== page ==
They’re concerned, as he is, with the safety of it. Those against it say they would rather the state look at alternatives like magnetic door locks in classrooms and law enforcement officers on campus.

Bairfield has three young children in school.

“I’m really kind of torn in the middle of which way I feel,” he said.

He thinks with the proper training, armed administrators on campus could work, but the liability is to too great to have teachers carry guns. The people who will be armed need to be carrying at all times for it to be effective, he said. Teachers should be focusing on students and educating them, not on a firearm in a file cabinet.

Bairfield wants to know more about who will be able to carry weapons, who will know who is armed on the campuses and what training those individuals will be put through before he supports the bill.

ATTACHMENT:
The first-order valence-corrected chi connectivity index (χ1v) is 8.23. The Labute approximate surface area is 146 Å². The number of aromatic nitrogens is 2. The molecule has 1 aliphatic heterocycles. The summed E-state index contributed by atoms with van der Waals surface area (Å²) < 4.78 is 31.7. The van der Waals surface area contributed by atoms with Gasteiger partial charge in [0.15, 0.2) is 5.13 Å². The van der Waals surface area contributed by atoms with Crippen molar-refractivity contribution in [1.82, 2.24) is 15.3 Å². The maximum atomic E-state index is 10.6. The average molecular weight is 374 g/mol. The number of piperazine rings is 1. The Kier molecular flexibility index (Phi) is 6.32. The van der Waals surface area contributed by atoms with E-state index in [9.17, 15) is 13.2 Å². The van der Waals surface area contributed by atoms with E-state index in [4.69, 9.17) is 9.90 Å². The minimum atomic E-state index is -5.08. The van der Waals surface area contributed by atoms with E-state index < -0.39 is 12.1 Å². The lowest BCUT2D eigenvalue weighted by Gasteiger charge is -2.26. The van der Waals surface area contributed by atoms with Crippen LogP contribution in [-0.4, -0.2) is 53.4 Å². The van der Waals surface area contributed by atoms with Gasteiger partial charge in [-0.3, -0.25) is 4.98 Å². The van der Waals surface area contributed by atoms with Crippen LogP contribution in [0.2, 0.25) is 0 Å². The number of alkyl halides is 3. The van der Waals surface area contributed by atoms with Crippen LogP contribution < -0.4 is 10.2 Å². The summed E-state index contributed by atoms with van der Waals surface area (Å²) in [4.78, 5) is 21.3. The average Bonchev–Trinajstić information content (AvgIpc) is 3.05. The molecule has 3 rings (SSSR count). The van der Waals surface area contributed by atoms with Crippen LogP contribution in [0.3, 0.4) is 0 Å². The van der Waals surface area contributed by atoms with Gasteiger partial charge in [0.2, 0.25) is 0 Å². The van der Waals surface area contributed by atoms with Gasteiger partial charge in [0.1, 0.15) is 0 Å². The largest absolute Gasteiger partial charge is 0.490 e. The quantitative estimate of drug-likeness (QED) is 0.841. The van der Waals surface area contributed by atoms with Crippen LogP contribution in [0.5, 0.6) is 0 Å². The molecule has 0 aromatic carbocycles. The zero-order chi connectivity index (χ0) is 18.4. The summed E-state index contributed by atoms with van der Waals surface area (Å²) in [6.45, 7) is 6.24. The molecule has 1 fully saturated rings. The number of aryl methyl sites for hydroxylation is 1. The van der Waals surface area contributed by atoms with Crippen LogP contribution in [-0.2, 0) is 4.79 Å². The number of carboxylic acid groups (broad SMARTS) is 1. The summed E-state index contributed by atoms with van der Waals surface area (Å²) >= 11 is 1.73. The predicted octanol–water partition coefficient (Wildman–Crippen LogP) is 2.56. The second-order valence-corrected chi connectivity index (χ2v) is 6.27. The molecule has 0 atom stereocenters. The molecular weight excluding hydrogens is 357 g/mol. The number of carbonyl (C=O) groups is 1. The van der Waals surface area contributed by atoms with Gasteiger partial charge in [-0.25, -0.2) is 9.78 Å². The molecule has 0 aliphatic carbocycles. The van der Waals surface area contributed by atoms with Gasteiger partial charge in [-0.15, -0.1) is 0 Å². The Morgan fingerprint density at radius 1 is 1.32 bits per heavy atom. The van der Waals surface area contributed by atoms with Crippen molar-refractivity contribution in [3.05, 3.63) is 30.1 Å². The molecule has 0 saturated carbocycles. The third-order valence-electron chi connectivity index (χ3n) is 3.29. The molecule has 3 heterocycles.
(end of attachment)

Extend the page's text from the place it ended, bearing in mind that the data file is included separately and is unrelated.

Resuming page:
“I’m not dead set against it,” he said.

Sen. Sally Doty, R-Brookhaven, supports the bill with the amendments from the Senate.

“We passed it with a large majority,” she said.

Doty’s youngest of three children is a senior at Brookhaven High School. She said she is in favor of administrators and select staff members carrying weapons at the district’s discretion if they follow the requirements of the bill, such as gun safety, active-shooter training and psychological testing.

“It would provide a different level of security or safety for our school,” she said.

She trusts the school districts to make the decisions about who can be armed.

“School districts should be intentional on who will decide who will have that weapon,” she said. “A school district is going to be very careful and thoughtful about how to structure that program.”

Currie said those who want to make the news with their attacks are choosing locations with very little — if any — armed security.